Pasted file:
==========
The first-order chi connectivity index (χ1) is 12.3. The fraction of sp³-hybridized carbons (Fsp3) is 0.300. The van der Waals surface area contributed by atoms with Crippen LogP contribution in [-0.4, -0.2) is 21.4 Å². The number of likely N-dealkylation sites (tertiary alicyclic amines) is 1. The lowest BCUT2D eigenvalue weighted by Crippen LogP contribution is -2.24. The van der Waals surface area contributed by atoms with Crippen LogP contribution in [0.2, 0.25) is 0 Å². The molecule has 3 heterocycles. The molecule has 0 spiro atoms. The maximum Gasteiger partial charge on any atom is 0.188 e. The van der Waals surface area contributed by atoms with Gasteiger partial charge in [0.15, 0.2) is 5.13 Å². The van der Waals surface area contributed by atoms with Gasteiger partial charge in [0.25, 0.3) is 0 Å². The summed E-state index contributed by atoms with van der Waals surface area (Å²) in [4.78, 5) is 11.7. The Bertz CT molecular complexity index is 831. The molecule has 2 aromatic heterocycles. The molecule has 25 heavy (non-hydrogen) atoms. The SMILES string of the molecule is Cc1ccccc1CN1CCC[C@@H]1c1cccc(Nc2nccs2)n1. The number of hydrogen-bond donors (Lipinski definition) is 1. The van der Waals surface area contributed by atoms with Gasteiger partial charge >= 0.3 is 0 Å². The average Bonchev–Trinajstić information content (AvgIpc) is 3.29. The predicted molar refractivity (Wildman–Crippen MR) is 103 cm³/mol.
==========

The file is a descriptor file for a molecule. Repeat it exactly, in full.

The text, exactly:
The first-order chi connectivity index (χ1) is 12.3. The fraction of sp³-hybridized carbons (Fsp3) is 0.300. The van der Waals surface area contributed by atoms with Crippen LogP contribution in [-0.4, -0.2) is 21.4 Å². The number of likely N-dealkylation sites (tertiary alicyclic amines) is 1. The lowest BCUT2D eigenvalue weighted by Crippen LogP contribution is -2.24. The van der Waals surface area contributed by atoms with Crippen LogP contribution in [0.2, 0.25) is 0 Å². The molecule has 3 heterocycles. The molecule has 0 spiro atoms. The maximum Gasteiger partial charge on any atom is 0.188 e. The van der Waals surface area contributed by atoms with Gasteiger partial charge in [0.15, 0.2) is 5.13 Å². The van der Waals surface area contributed by atoms with Gasteiger partial charge in [0.25, 0.3) is 0 Å². The summed E-state index contributed by atoms with van der Waals surface area (Å²) in [4.78, 5) is 11.7. The Bertz CT molecular complexity index is 831. The molecule has 2 aromatic heterocycles. The molecule has 25 heavy (non-hydrogen) atoms. The SMILES string of the molecule is Cc1ccccc1CN1CCC[C@@H]1c1cccc(Nc2nccs2)n1. The number of hydrogen-bond donors (Lipinski definition) is 1. The van der Waals surface area contributed by atoms with Gasteiger partial charge >= 0.3 is 0 Å². The average Bonchev–Trinajstić information content (AvgIpc) is 3.29. The predicted molar refractivity (Wildman–Crippen MR) is 103 cm³/mol.